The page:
Carol Graham, continued

It is quite amazing what can happen in the span of a month.  Canada is now in the grips of COVID-19, anxious students of all ages are trying to finish their classes online, and, unless we are essential, we are to stay home.  That staying home has really helped in the search for information on Carol Graham (see March 6 blog entry).  News has come from the talented pit firing ceramist, Susan Delatour in Princeton, BC.  Perhaps some of Susan’s information will help jog the memories of others so that a full entry for Carol can be made in my book.

Susan lived with her ex-husband, Steve LePoidevin.  They had a home and studio at Shawinigan Lake in 1980.  That is where she met Carol Graham who lived in Cobble Hill, the next village.  Because of their mutual interest in ceramics, they became friends.  Susan remembers the five-day workshop that Carol organized with Blue Corn that summer:

BLUE CORN (with her daughter, HESHI FLOWER) in a beautiful rural setting Mill Bay, ‘Vancouver Island, July 28th to Aug. 1, 1980, 8 am-4 pm each day. This is a workshop organized privately. Blue Corn, a world-famous Indian Pueblo potter from San Ildefonso Pueblo, New Mexico, will guild students in every step to recreating her famous polychrome pottery as well as San Ildephonso’s black pottery–from mixing clay Blue Corn brings from New Mexico–to painting natural earthy pigments with Yucca brushes–to firing (in two separate firings) in an authentic manner with cow and horse dung. Limited enrollment. we have 14 students and can accommodate 4 more. $200 for five full days with lunches provided. Because of limited enrollment and slowness of mail please phone the following for more information, Carol Graham (Mill Bay 743-5182 anytime) or Verona Bridges (Nanai- mo).
Susan remembers Carol’s high fired reduction functional ware because of its beauty.  She also recalls that Carol’s first husband passed away after a battle with cancer sometime in the 1980s.  After that, Carol had her own health issues including Chronic Fatigue Syndrome that sadly caused her to stop making ceramics.
Carol, it seems, had to be busy and she turned towards her interest in gardens writing a book with Dorothy Field called Between Gardens when she could no longer work with clay.  Susan Delatour says it began with a series of letters written between Dorothy Field and Carol Graham Chudley (Ron Chudley, second husband, devoted caregiver over a period of three years starting in 1995).  They were musings on gardening as well as practical tips.  Susan notes that the volume also became about living with a debilitating disability.  Carol died in May 1998 before the book could be published in 1999 in honour of their friendship.
If you or someone you know might be able to continue filling in the gaps for Carol Graham, I would be ever so grateful.  And if you happen to have photographs of the workshop with Blue Corn and don’t mind if I use them, please take a good crisp photo with your phone or camera.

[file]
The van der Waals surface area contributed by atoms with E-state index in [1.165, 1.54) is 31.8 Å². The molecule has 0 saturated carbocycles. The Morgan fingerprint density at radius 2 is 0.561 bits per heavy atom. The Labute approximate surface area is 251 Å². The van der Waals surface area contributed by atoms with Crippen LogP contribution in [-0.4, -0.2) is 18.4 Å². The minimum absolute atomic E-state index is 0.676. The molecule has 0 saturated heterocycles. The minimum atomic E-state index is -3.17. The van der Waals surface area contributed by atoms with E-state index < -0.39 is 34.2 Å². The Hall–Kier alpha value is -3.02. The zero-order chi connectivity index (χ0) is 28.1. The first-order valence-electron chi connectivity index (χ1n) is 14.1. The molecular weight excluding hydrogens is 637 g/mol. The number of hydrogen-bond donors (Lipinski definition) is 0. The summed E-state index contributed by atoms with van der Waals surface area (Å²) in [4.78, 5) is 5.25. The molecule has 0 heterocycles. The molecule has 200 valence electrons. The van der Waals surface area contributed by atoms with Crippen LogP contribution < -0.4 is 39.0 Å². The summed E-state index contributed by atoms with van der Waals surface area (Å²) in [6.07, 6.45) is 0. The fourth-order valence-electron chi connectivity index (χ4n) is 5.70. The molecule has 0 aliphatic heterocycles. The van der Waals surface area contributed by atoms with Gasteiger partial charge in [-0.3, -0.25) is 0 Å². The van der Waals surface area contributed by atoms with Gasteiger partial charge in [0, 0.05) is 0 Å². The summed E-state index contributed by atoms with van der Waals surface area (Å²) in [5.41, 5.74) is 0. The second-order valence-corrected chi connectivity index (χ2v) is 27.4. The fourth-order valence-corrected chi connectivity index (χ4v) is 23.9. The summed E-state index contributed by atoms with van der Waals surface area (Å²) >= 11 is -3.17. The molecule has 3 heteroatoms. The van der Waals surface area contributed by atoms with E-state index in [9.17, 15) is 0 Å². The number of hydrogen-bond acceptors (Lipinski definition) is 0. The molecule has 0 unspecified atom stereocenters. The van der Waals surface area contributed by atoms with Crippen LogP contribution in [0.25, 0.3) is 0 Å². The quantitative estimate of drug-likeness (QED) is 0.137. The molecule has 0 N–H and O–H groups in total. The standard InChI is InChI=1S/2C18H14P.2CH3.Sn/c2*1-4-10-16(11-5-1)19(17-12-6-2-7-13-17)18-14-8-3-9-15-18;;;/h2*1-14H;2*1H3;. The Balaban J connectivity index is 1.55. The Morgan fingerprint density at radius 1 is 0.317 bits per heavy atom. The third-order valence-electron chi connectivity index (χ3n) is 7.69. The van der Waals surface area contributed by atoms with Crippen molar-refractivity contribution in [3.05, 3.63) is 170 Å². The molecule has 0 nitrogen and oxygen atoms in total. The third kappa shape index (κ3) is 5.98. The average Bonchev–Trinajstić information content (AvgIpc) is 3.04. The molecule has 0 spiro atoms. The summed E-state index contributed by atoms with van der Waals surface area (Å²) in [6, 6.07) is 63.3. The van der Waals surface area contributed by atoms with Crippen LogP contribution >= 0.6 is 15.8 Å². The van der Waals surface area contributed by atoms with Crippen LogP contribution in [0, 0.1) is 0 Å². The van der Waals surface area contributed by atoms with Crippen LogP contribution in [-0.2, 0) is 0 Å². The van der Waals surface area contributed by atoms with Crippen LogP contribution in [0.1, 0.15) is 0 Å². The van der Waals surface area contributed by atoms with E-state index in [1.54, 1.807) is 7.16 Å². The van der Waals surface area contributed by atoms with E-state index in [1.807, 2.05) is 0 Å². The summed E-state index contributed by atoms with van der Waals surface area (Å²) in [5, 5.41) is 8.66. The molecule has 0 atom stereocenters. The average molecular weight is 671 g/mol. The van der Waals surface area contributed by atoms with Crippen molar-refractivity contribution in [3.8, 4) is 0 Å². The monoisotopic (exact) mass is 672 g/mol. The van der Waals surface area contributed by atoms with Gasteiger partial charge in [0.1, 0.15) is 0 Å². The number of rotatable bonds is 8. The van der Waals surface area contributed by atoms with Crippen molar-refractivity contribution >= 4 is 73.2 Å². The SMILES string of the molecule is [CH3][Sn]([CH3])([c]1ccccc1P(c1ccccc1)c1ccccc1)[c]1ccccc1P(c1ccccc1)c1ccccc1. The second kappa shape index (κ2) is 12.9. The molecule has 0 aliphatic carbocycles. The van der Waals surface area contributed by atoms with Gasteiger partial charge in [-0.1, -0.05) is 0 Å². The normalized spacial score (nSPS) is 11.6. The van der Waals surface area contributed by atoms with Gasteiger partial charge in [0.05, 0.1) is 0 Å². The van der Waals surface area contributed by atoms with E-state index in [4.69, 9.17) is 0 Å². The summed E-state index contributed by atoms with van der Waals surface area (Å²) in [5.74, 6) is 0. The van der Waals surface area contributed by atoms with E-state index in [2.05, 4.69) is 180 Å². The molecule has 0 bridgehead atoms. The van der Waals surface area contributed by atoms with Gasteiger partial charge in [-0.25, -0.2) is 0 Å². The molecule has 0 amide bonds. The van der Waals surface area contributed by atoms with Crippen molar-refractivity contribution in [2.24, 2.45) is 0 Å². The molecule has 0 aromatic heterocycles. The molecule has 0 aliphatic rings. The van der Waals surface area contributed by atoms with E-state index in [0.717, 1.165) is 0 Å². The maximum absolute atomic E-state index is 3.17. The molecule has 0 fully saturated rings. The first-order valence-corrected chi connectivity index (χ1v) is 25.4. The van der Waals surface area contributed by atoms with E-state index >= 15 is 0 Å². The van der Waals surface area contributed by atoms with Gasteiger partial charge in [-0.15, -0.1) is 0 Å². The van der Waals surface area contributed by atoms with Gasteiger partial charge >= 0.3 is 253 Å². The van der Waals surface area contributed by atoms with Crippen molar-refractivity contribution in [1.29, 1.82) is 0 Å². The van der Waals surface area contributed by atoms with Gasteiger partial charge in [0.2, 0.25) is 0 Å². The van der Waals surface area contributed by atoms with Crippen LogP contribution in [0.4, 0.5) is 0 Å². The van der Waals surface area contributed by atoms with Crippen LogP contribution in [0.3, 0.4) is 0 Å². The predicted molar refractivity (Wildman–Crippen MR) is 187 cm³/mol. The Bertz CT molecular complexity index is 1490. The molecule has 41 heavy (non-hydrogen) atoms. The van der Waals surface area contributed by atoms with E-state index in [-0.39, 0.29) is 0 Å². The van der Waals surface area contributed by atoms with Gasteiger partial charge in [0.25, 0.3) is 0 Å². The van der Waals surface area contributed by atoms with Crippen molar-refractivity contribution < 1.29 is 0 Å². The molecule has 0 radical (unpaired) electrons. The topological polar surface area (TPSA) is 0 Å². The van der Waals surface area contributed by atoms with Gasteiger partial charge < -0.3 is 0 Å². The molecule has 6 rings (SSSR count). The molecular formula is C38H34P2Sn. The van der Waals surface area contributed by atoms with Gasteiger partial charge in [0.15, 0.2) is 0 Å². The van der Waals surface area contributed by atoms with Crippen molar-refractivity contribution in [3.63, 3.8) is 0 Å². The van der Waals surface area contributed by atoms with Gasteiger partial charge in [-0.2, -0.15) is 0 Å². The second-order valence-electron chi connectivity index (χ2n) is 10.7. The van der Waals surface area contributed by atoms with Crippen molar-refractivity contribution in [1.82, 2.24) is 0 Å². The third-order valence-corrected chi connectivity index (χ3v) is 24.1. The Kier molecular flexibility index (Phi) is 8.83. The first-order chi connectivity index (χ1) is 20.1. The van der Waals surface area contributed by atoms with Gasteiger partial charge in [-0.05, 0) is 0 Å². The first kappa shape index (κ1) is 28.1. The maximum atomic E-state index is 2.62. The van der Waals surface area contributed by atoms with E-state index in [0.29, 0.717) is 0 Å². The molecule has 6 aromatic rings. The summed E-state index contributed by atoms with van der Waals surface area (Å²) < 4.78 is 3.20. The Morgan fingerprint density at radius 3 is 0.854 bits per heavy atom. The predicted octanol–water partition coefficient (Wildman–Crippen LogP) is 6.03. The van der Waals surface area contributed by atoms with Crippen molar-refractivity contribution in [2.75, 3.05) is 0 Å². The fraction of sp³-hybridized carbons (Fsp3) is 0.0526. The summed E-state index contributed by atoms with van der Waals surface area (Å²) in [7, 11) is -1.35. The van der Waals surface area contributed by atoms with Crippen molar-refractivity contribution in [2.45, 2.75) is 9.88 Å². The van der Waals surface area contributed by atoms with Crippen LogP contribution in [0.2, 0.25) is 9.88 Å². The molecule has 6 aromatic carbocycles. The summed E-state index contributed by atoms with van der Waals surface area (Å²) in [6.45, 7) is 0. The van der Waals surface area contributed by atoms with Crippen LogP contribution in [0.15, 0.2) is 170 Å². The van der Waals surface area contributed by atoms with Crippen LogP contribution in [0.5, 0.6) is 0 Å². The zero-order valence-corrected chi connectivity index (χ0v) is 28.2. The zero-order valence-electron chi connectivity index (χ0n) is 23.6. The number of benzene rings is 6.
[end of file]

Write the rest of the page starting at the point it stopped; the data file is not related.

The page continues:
Susan Delatour: Crossing Bridges

3-2.1In 1978, Susan Delatour came to Canada from the United States, as a post-graduate student, to study ceramics at the Banff Centre’s School of Fine Arts in Banff, Alberta.  It was there, in the beauty of the mountains and lakes, that Delatour suspended her wheel throwing practice and embraced the expressiveness of hand building.  Encouraged by Les Manning, she began to experiment with various forms of firing including pit or sawdust firing and raku.

On completion of her studies at Banff, Delatour relocated to Shawnigan Lake, British Columbia where she set up a production studio in the centre of the village.  With the financial downturn, Delatour and her then-husband, Steven LePoidevin, sought out alternative means of earning a living.  He returned to teaching while Delatour set up a studio at their new home in Princeton, British Columbia, where she also raised the couples, two sons.  At the time, she relied on two kilns, one electric and one sawdust.

Delatour’s early exposure to alternative firing methods helped her to develop a deep passion for creating primitive fired ceramic sculptures which she notes are full of ‘mystery and allegory.’  She smokes her pieces in a brick box, a practice she has been using for many years because the method incorporates shadows into her work that evoke ‘ancestors and generations of people who came before us’.  Her work honours the animals that live in the surrounding environment, as well as people and places that have touched her ‘in significant ways’.

She is currently working on a new series entitled Crossing Bridges, a reference to the universal life-changing events that we experience such as ageing and changing relationships.  In 2014, Delatour turned sixty years old, a pivotal moment that had a profound influence on her new body of work.  Her parents died, her two sons got married, and she became a grandmother.  One of her sons lives in China while the other is on the eastern coast of Canada; Delatour is in the middle, a place from where it is not easy to physically visit with her children on a regular basis.  The theme of the ‘bridge’, an object that connects something to another, that allows us to cross over, also represents aspects of transnationalism.  Delatour struggles with her identity;  she is an American living in Canada.  She tries to understand migration, immigration, and the crossing of borders, all aspects of her new series and her life.

Her work is exhibited internationally including some of the most prestigious juried exhibitions in Asia including the 6th Taiwan Golden Ceramics Exhibition in Taipei and the 3rd World Ceramics Biennale in 2005 in Seoul, South Korea.  Delatour is another unrecognized Canadian talent.  She also teaches workshops.   That is a hint to anyone looking for someone who really knows their way around sawdust and pit firing!